Local Life and Lore in Baltimore
All you need to know to blend in with the crowd in Baltimore.Big Mac’s Baltimore Connection
More 50 years ago, two immigrants from Greece began baking bread in the basement of their Baltimore City row house. That operation, H&S Bakeries, is now the largest specialty hearth baker on the East Coast and makes the buns for McDonald's on the Eastern seaboard. More importantly, this Fells Point-based operation gives its neighborhood the mouthwatering scent of freshly baking bread and locals know to pick up a bargain loaf at the H&S outlet store on Fleet Street.
Funky Food Fetishes
You aren’t a Baltimorean until you know how to steam and pick crabs, and you will be chided as a novice if you don’t know that the only way to steam crabs is with Old Bay Seasoning. The zesty seasoning mix in the yellow, blue and red tin often keeps company on restaurant tables with the salt and pepper and is as good stirred into shrimp salad or shaken over French fries as it is on the state’s beloved crustaceans. The only thing Baltimoreans miss more than crabs when they're away from home are Berger Cookies. The invention of German immigrant bakers, Berger Cookies consist of a doughy cookie slathered with a thick layer of rich chocolate icing.
What’s a Hon, Hon?
If there is an icon of Baltimore’s big-hearted, blue collar roots, it is the "Hon." Popularized in movies by Baltimore filmmaker John Waters, a Hon is both a kitschy stereotype -- a working-class gal with a beehive hairdo and cat's-eye glasses -- and a friendly local phrase as in, "Would you like coffee with that order of pie, hon?" While a dying breed, hons are still celebrated at Cafe Hon in Hampden, which puts on a "Hon Fest" annually.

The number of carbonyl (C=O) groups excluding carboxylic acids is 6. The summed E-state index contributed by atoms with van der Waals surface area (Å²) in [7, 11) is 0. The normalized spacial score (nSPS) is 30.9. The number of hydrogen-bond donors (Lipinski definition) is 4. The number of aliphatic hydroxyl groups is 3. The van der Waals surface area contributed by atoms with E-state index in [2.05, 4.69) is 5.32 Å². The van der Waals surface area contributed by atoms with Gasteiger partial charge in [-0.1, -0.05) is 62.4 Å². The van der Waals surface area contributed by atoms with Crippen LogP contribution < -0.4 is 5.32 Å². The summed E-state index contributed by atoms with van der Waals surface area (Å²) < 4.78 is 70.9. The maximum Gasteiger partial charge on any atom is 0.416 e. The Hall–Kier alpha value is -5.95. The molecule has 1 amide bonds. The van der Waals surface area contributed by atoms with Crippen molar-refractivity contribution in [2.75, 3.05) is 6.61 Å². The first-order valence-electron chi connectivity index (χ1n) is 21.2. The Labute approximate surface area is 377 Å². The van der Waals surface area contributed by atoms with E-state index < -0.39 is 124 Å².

"O" Say Can You Sing
Baltimore’s baseball team is the Orioles but are known as 'O's. When the national anthem is sung at sporting events -- or anywhere, really -- be prepared for everyone to shout "O!" in the line “oh say does that star- spangled banner still wave” in honor of the home team.
Remember the Mayflower
Baltimoreans have a keen memory and a deep love for their past, which is why the city has some emotional baggage when it comes to football. The city revered its former team, the Colts, which had a storied past and birthed some of the most iconic players in the history of the game, chiefly Johnny Unitas (also known as "The Golden Arm.") In 1984, the Colts infamously left town under cover of darkness in Mayflower moving vans. Getting NFL football back in Baltimore has alleviated the sting of that nasty breakup, but people still speak wistfully of the Colts and no one looks at a Mayflower truck without a pang of bittersweet regret.
The sport of lacrosse has gained some national prominence in recent years, but it has always had importance of close to biblical proportions in Baltimore. Children are given miniature lacrosse sticks at birth; schools like Johns Hopkins are practically synonymous with the game. If you need to brush up on your stats, hit the Lacrosse Museum and Hall of Fame.
Locals never ask or a National Bohemian beer, they ask for a Natty Boh, the unofficial beer of Baltimore. This is the home-brewed brand that invented the six-pack and whose one-eyed mascot with the handlebar mustache, "Mr. Boh," has become a fixture of Baltimore folk culture (and is immortalized on a huge, winking neon sign atop the former National Brewing Company).